Depolymerization was carried out by the same process as Example 1 with quantity of the BHT in the reaction-system being changed as shown in Table 2 in terms of the acid component ratio by weight to the added scraps. The times required therefor and the qualities of the polymer obtained thereby are also shown in Table 2.

              TABLE 2______________________________________           Depolymerization                         Qual. of polym.Exper. Ratio*    time          Soft. point                                 Color (b-No.   by weight (min.)        (C.)                                 val.)______________________________________ 6    1/5       130           258     4.4 7    1/4       110           258     4.4 8    1/3       90            258     4.4 9    1/2       80            257     4.510    1/1       70            257     4.511    1.5/1     60            256     4.712    2/1       55            254     4.813    3/1       50            252     4.9______________________________________ *The acid component ratio by weight of BHT to scraps

All of the polymers having the acid component ratio by weight of BHT to scrap in the range of this invention showed good depolymerization properties and qualities.

EXAMPLE 4

Depolymerization was carried out by the same process as Example 1 with changing the depolymerization temperature as shown in Table 3. The time required therefor and the qualities of the polymer obtained thereby are also shown therein.

              TABLE 3______________________________________ Depolym.                Qual. of polym.Exper. temp.      Depolym. time        Color (b-No.   (C.)            (min.)       Soft. point                                 val.)______________________________________14    260        51           257     5.415    250        57           257     4.916    240        63           257     4.717    230        65           256     4.618    220        70           257     4.519    215        90           254     4.420    210        not          --      --            dissolved______________________________________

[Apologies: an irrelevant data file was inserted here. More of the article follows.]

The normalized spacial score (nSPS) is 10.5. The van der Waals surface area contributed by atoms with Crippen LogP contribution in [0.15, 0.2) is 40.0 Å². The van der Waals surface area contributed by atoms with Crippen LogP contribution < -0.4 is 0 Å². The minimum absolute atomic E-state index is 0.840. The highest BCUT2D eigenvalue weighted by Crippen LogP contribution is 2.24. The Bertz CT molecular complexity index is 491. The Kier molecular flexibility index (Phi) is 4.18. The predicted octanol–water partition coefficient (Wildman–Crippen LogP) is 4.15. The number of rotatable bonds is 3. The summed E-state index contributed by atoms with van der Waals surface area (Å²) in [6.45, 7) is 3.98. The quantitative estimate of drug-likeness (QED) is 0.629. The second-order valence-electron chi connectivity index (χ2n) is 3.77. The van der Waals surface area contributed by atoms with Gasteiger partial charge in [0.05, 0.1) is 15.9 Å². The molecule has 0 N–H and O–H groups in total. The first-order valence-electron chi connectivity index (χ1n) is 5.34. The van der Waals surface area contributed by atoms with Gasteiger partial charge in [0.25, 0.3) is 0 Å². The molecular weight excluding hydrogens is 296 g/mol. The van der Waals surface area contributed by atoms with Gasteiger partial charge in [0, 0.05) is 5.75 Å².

The polymers obtained when the reaction system was at the temperature in the range of this invention all showed good depolymerization properties and qualities.

EXAMPLE 5

Depolymerization was carried out by the same process as Example 1 with the supplying time of polyester scrap and ethylene glycol being changed as shown in Table 4. The time required therefor and the qualities of the polymer being obtained thereby are also shown in Table 4.

              TABLE 4______________________________________ Scrap supplying              Qual. of polym.Exper. time      Depolym. time                        Soft. point                                 ColorNo.   (min.)    (min.)       (C.)                                 (b-val.)______________________________________21    30        60           257      4.522    40        70           257      4.523    60        90           255      4.7______________________________________